@2015-8-30

Basic

It pays to study functions. In fact, functions appear at times to be more basic than their domains. In the context of linear algebra, the natural class of functions is linear transformations, or linear maps from one vector space to another. Among all real vector spaces, there is one that seems simplest, namely the one-dimensional vector space of the real numbers R. This leads us to examine a special type of linear transformation on a vector space, those that map the vector space to the real numbers, the set of which we will call the dual space. Dual spaces regularly show up in mathematics.

Let V be a vector space. The dual vector space, or dual space, is:

$$V^*=\{\text{ linear maps from } V \text{ to the real numbers } R\} =\left\{v^*:V \to R\left|v^* \text{ is linear}\right.\right\}.$$

You can check that the dual space $V^*$ is itself a vector space.

Let $T: V\to W$ be a linear transformation. Then we can define a natural linear transformation

$$T^*: W^*\to V^*$$

from the dual of W to the dual of V as follows. Let $w^*\in W^*$. Then given any vector w in the vector space W, we know that $w^* (w)$ will be a real number. We need to define $T^*$ so that $T^* \left(w^*\right)\in V^*$. Thus given any vector vV, we need $T^* \left(w^*\right) (v)$ to be a real number. Simply define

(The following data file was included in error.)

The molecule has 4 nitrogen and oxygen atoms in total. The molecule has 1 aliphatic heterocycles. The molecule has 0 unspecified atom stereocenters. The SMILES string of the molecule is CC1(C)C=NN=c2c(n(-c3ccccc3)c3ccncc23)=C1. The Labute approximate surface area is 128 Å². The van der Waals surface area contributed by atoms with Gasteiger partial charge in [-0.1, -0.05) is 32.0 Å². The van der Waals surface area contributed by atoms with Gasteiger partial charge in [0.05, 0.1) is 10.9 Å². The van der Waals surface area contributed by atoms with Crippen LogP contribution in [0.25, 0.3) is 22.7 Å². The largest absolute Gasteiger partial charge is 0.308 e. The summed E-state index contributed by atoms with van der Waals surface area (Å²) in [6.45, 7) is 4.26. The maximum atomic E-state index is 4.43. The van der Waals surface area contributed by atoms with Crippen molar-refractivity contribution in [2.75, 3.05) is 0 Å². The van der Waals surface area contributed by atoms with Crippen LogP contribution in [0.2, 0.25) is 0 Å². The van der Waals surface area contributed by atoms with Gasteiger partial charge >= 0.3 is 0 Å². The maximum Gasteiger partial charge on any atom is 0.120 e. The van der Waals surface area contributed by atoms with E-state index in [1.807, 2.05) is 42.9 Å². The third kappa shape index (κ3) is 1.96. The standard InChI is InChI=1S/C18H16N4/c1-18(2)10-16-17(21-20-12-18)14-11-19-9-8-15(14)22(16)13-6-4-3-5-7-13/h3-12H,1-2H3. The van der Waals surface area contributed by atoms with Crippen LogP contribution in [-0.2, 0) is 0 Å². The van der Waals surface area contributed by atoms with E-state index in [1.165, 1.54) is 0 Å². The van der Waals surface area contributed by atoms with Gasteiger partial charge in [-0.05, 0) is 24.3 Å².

$$T^*\left(w^*\right)(v) = w^*(T(v)).$$

By the way, note that the direction of the linear transformation $T:V \to W$ is indeed reversed to $T^* : W^* \to V^*$. Also by "natural", we do not mean that the map $T^*$ is "obvious" but instead that it can be uniquely associated to the original linear transformation T.

Such a dual map shows up in many different contexts. For example, if X and Y are topological spaces with a continuous map $F:X\to Y$ and if $C(X)$ and $C(Y)$ denote the sets of continuous real-valued functions on X and Y, then here the dual map

$$F^*:C(Y)\to C(X)$$

is defined by $F^*(g)(x) = g(F(x))$, where g is a continuous map on Y.

Attempts to abstractly characterize all such dual maps were a major theme of mid-twentieth century mathematics and can be viewed as one of the beginnings of category theory.